And now more years have passed, and I think I've reached a new phase (although in this I won't speak for the rest of the family). I've realized that there are some dusty games in our collection that delighted us when we first got them, but that we haven't played for years, and which I haven't missed. They're perfectly good games, but we now have other, better games that fill the same niche in our collection. Why play a lesser game when I can play a better one that scratches the same itch? Simple variety is worth something, but the collection is large enough now that that really isn't a problem.

If it were just me, I think I'd be making a list of games to purge. We have already done some purging, but so far it's been games we don't like. We're not quite ready to take the step of getting rid of games we actually like-but-not-enough. But I'm getting there!

(Getting rid of games is almost a hobby of its own, by the way. We usually trade with other gamers for games we hope to like better, but we have also sold them off at flea markets. eBay is another option. Other gamers somewhere will want and enjoy our cast-offs!)

But in case you're wondering, let me be clear on one point: I'm not done with adding games to our collection. Perish the thought! We are still adding to our collection: new games keep coming out, and we continue to want to acquire the best of them. But I'm now starting to think in terms of improving the collection instead of merely expanding it.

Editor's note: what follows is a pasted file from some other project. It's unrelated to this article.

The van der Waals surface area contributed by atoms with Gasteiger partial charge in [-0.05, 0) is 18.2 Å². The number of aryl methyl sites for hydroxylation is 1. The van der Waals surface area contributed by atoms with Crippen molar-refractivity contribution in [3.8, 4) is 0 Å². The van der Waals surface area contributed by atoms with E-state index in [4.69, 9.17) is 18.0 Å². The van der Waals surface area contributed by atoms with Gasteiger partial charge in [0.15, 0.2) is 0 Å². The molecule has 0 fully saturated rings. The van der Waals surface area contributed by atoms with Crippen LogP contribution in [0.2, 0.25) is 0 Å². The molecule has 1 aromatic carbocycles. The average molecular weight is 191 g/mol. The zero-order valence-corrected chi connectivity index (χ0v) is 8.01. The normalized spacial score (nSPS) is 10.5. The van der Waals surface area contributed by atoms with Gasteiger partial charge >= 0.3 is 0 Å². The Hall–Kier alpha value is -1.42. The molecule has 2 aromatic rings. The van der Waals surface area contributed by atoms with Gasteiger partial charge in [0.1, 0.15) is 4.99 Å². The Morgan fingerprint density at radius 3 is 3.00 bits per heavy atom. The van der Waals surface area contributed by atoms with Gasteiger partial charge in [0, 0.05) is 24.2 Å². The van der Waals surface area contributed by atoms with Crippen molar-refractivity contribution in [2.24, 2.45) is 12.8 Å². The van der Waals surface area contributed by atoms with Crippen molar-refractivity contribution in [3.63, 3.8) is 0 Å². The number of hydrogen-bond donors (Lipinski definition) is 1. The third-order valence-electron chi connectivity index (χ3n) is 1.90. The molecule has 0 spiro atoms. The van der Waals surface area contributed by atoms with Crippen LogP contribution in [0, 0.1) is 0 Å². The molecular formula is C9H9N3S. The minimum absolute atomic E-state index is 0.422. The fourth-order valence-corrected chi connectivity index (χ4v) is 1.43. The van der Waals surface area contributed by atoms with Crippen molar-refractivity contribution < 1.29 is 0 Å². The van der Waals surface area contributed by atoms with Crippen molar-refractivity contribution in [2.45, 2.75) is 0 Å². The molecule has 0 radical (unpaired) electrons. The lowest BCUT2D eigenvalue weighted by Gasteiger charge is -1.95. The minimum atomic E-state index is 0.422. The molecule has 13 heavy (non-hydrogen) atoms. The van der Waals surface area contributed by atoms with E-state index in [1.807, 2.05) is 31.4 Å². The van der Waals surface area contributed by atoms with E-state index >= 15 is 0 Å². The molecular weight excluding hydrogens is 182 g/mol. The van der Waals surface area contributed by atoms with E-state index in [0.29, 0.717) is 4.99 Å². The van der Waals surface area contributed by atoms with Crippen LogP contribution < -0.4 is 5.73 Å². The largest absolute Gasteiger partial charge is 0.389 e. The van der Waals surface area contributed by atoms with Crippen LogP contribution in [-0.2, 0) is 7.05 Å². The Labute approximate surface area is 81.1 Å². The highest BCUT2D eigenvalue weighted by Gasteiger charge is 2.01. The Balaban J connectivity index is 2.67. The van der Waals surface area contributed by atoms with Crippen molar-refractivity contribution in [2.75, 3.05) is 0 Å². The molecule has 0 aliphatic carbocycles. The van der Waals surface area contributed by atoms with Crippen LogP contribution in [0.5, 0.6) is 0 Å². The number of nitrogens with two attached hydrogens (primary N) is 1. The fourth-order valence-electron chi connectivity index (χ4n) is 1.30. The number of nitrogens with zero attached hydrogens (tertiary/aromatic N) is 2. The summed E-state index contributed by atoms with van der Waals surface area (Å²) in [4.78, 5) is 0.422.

Saturday, January 22, 2011

Screaming Video

In many ways, we're a family on the cutting edge of new technology. In other ways, we're a bit behind the times. We recently and belatedly realized that instead of paying big bucks to our satellite TV provider for a lot of high-end channels we mostly don't watch, we could instead pay $7.99 to Netflix and watch any of bazillions of TV shows and movies, any time we like, on demand. To do this, we needed a new piece of hardware: a "streaming video" box hooked up to our Internet connection and to our TV set. The hardware costs in the neighborhood of $100, depending on what you get; although some brands are more expensive, you can get a very nice unit for that price from a number of vendors.

That sounded like a good deal to us, so all we had to do was decide which brand. I chatted at length with a good friend who had experience with a couple of different models, and we did our research on the Web, looking at specs and reviews. Based on on research and word-of-mouth, it came down to two choices: Apple TV, and Roku.

In most respects there's little to distinguish these products. Our friend told us that both were good and we'd be happy with either, but in his opinion the Apple product had (as you might expect!) a nicer user interface. Both he and a reviewer also thought that Apple provided better picture quality. Pretty much everybody agrees that Roku offers a lot more content than Apple TV, but all we really care about is Netflix, and that's available through both boxes.

We've been an Apple household for over twenty years. Nothing as complex as a computer (or anything with a computer in it) is ever 100% perfect, and we've had some complaints over the years; but in general, Apple has consistently provided great products and we've been very happy with them. That made the decision seem clear: we went down to the Apple store and bought an AppleTV.